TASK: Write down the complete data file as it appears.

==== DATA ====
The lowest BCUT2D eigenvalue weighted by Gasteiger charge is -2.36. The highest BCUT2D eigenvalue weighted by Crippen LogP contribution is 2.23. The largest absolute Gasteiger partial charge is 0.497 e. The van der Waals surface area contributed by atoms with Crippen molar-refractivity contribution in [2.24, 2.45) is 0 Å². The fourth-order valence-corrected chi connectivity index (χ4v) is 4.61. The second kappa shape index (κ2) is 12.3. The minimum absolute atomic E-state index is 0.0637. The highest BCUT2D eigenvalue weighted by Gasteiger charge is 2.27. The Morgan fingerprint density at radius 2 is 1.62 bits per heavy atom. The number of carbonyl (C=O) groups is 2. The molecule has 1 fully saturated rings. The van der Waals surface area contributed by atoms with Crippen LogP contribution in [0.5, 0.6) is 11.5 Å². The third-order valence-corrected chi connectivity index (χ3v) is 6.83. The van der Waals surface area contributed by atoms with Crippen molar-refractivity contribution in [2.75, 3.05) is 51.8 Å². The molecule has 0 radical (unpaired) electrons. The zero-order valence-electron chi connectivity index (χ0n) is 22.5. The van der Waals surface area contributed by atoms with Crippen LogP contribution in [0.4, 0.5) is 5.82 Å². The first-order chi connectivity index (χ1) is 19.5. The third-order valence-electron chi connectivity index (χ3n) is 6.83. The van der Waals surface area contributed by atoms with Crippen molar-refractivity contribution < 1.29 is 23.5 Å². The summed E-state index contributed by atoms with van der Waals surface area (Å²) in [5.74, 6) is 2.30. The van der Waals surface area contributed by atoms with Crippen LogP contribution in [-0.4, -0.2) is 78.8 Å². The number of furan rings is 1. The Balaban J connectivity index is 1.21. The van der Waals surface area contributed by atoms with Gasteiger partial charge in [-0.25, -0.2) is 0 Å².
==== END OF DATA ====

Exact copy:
The lowest BCUT2D eigenvalue weighted by Gasteiger charge is -2.36. The highest BCUT2D eigenvalue weighted by Crippen LogP contribution is 2.23. The largest absolute Gasteiger partial charge is 0.497 e. The van der Waals surface area contributed by atoms with Crippen molar-refractivity contribution in [2.24, 2.45) is 0 Å². The fourth-order valence-corrected chi connectivity index (χ4v) is 4.61. The second kappa shape index (κ2) is 12.3. The minimum absolute atomic E-state index is 0.0637. The highest BCUT2D eigenvalue weighted by Gasteiger charge is 2.27. The Morgan fingerprint density at radius 2 is 1.62 bits per heavy atom. The number of carbonyl (C=O) groups is 2. The molecule has 1 fully saturated rings. The van der Waals surface area contributed by atoms with Crippen LogP contribution in [0.5, 0.6) is 11.5 Å². The third-order valence-corrected chi connectivity index (χ3v) is 6.83. The van der Waals surface area contributed by atoms with Crippen molar-refractivity contribution in [2.75, 3.05) is 51.8 Å². The molecule has 0 radical (unpaired) electrons. The zero-order valence-electron chi connectivity index (χ0n) is 22.5. The van der Waals surface area contributed by atoms with Crippen LogP contribution in [0.4, 0.5) is 5.82 Å². The first-order chi connectivity index (χ1) is 19.5. The third-order valence-electron chi connectivity index (χ3n) is 6.83. The van der Waals surface area contributed by atoms with Crippen molar-refractivity contribution < 1.29 is 23.5 Å². The summed E-state index contributed by atoms with van der Waals surface area (Å²) in [5.74, 6) is 2.30. The van der Waals surface area contributed by atoms with Crippen LogP contribution in [-0.4, -0.2) is 78.8 Å². The number of furan rings is 1. The Balaban J connectivity index is 1.21. The van der Waals surface area contributed by atoms with Gasteiger partial charge in [-0.25, -0.2) is 0 Å².